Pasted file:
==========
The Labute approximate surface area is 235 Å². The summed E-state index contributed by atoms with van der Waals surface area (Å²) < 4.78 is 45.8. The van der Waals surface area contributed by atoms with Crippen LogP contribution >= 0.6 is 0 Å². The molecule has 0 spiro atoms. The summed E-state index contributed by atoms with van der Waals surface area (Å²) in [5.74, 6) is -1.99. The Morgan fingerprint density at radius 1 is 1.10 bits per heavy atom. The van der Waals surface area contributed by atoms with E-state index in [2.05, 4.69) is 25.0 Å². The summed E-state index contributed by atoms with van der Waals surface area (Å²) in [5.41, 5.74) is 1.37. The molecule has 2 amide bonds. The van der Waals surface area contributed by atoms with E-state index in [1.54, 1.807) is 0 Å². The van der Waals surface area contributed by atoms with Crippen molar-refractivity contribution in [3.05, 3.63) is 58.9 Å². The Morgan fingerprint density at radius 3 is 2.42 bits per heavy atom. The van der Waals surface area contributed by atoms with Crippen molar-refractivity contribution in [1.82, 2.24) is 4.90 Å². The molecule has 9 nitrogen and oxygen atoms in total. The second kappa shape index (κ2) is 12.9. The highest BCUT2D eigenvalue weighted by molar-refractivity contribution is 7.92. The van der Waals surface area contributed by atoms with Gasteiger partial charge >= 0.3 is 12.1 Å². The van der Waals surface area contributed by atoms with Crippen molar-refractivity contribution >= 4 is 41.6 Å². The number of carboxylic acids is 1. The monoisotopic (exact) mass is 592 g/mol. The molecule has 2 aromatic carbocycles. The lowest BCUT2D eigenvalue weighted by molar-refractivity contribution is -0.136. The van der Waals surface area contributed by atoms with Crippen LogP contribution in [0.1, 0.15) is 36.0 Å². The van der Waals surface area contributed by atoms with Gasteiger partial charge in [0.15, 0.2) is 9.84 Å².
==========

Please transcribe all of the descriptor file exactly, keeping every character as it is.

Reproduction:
The Labute approximate surface area is 235 Å². The summed E-state index contributed by atoms with van der Waals surface area (Å²) < 4.78 is 45.8. The van der Waals surface area contributed by atoms with Crippen LogP contribution >= 0.6 is 0 Å². The molecule has 0 spiro atoms. The summed E-state index contributed by atoms with van der Waals surface area (Å²) in [5.74, 6) is -1.99. The Morgan fingerprint density at radius 1 is 1.10 bits per heavy atom. The van der Waals surface area contributed by atoms with E-state index in [2.05, 4.69) is 25.0 Å². The summed E-state index contributed by atoms with van der Waals surface area (Å²) in [5.41, 5.74) is 1.37. The molecule has 2 amide bonds. The van der Waals surface area contributed by atoms with E-state index in [1.54, 1.807) is 0 Å². The van der Waals surface area contributed by atoms with Crippen molar-refractivity contribution in [3.05, 3.63) is 58.9 Å². The Morgan fingerprint density at radius 3 is 2.42 bits per heavy atom. The van der Waals surface area contributed by atoms with Crippen molar-refractivity contribution in [1.82, 2.24) is 4.90 Å². The molecule has 9 nitrogen and oxygen atoms in total. The second kappa shape index (κ2) is 12.9. The highest BCUT2D eigenvalue weighted by molar-refractivity contribution is 7.92. The van der Waals surface area contributed by atoms with Gasteiger partial charge >= 0.3 is 12.1 Å². The van der Waals surface area contributed by atoms with Crippen molar-refractivity contribution >= 4 is 41.6 Å². The number of carboxylic acids is 1. The monoisotopic (exact) mass is 592 g/mol. The molecule has 2 aromatic carbocycles. The lowest BCUT2D eigenvalue weighted by molar-refractivity contribution is -0.136. The van der Waals surface area contributed by atoms with Crippen LogP contribution in [0.1, 0.15) is 36.0 Å². The van der Waals surface area contributed by atoms with Gasteiger partial charge in [0.15, 0.2) is 9.84 Å².